This is a best prospect industry sector for this country. Includes a market overview and trade data
The National Information Technology Council of Malaysia (NITC) was established in 1994 functions as the primary advisor to the government on ICT matters. Since that time, the government has been heralding Malaysia as a global ICT hub through development of the Multimedia Super Corridor (MSC) flagship project, the computerization of several ministries and agencies, and the ongoing upgrade of Malaysia’s telecommunications and IT infrastructure.
During the 9th Malaysia Plan (2006-2010), the government initiated the MSC Net Leap program and expanded it into a network of cyber cities and centers throughout Malaysia. The sector continued its growth during the 10th Malaysia Plan (2011-2015) at an average rate of 6.8 percent per annum. Under the 11th Malaysia Plan (2016 – 2020) the government is striving to increase the ICT contribution to GDP to 17 percent from 13.1 percent during the 10th Malaysia Plan. (Malaysia Department of Statistics).
Within the ICT services subsector, there have been interesting structural changes. The contribution of telecommunication services dipped from 65.8 percent in 2011 to 58.4 percent in 2015. However, there was an expansion in the areas of computer service, programming, broadcasting and publishing.
These changes in growth and sectoral shares are attributed to:
- The move from traditional computers to smaller ICT devices and wearable gadgets.
- The increasing amount of real-time and interactive multimedia content supported by mobile technology.
- The rising popularity of cloud computing, Big Data Analytics, software-as-a-service (SaaS), social media applications, Internet of Things and wearable technology.
- The integration of systems and processes and ICT services by and with the people and institutions and service providers.
Information, Communication and Technology
The chart below showcases the Malaysian and U.S. trade statistics only for the following HS codes: 8523, 8529, 8527, 8528, 8529, 8530, 8531, 8521, 8533, 8535, 8536, 8537, 8538, 8539, 8540, 8541, 8542, 8544, 8545, 8546, 8547, 8548. Note that this table does not include any values attributed to trade of services.
|Imports from the US||5,862,493,398||5,378,900,466||5,162,857,631|
|Malaysia Export to the US||52,623,347,598||47,143,365,935||46,105,830,118|
Source: Department of Statistics Malaysia
The Malaysian ICT market is gaining momentum and capabilities are being built in digital content, software development and testing, Internet of Things (IoT), data centers and cloud services, cyber security and big data analytics (BDA).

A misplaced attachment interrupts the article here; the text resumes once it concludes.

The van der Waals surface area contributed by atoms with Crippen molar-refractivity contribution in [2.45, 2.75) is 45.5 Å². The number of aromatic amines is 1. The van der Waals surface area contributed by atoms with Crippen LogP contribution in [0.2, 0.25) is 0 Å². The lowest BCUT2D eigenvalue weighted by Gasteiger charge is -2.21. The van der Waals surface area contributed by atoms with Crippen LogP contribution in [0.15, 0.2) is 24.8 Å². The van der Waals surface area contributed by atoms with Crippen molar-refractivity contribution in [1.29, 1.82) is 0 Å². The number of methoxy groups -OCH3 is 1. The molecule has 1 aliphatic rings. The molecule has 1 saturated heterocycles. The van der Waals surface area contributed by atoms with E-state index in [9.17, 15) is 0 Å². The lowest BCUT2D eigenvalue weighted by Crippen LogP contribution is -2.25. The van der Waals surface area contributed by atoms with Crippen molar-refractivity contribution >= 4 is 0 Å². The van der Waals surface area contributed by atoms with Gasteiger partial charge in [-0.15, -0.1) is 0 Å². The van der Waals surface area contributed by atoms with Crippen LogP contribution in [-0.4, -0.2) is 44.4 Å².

The Government has taken special interest in developing the Internet of Things (IoT) sub-sector, which has resulted in several market partnerships. The commercialization of ‘smart city’ infrastructure, applications and services – such as smart highways, intelligent traffic management systems and advanced energy management systems – is expected to drive IoT adoption across key social and economic sectors.
Over the last five years, the datacenter industry has grown rapidly to support 26 datacenter service companies and nearly 200 specialized service providers capable of providing affordable, scalable and high-quality remote data storage and retrieval services to the growing numbers of multinational corporations looking to establish regional headquarters in the country.
Cloud computing is experiencing investment in data centers and ICT infrastructure in Malaysia. Multimedia Super Corridor (MSC) Malaysia has named cloud computing as the most important of its top 10 strategic technology priorities. The government hopes that adoption of cloud computing and building on the National Broadband Initiative, could accelerate Malaysia’s development into an advanced economy. Software-as-a-Service (SaaS) has the highest adoption in cloud computing followed by Infrastructure-as-a-Service (IaaS) and Platform-as-a-Service (PaaS). Hybrid Clouds remain the dominant form of deployment by enterprises and this model has been recognized by service providers as a key growth market. While the adoption of cloud computing offers multiple potential benefits, there are also concerns regarding bandwidth consumption, lack of maturity of cloud environments, latency, data security and privacy guarantees from service providers.
In 2011, the Ministry of Science, Technology and Innovation (MOSTI) identified R&D in cyberspace security as a critical issue for the continued development of its IT and telecoms sectors. MOSTI noted that reducing the vulnerability of critical infrastructure such as power grids, air traffic control systems, military and financial systems was imperative to moving forward in this industry. More focus will be given to key areas such as secure communications to protect the confidentiality and integrity of information during transmission and storage, high availability systems to ensure continuous and uninterrupted operations of critical IT systems, network surveillance to detect and respond to incidents of system disruption, secure access to protect the ICT system from unauthorized entry, and system integrity controls to ensure that a system and its data are not illicitly modified or corrupted.
With the tremendous increase of data generation due to digitization, Big Data Analytics (BDA) will be crucial for organizations in both the public and private sectors to create value for effective decision-making, productivity growth and innovation.
Ministry of Science, Technology and Innovation (MOSTI)
Malaysian Communications and Multimedia Commission (MCMC)
Ministry of Communications and Multimedia Malaysia
Malaysia Digital Economy Corporation (MDEC) Sdn Bhd
The National ICT Association of Malaysia (PIKOM)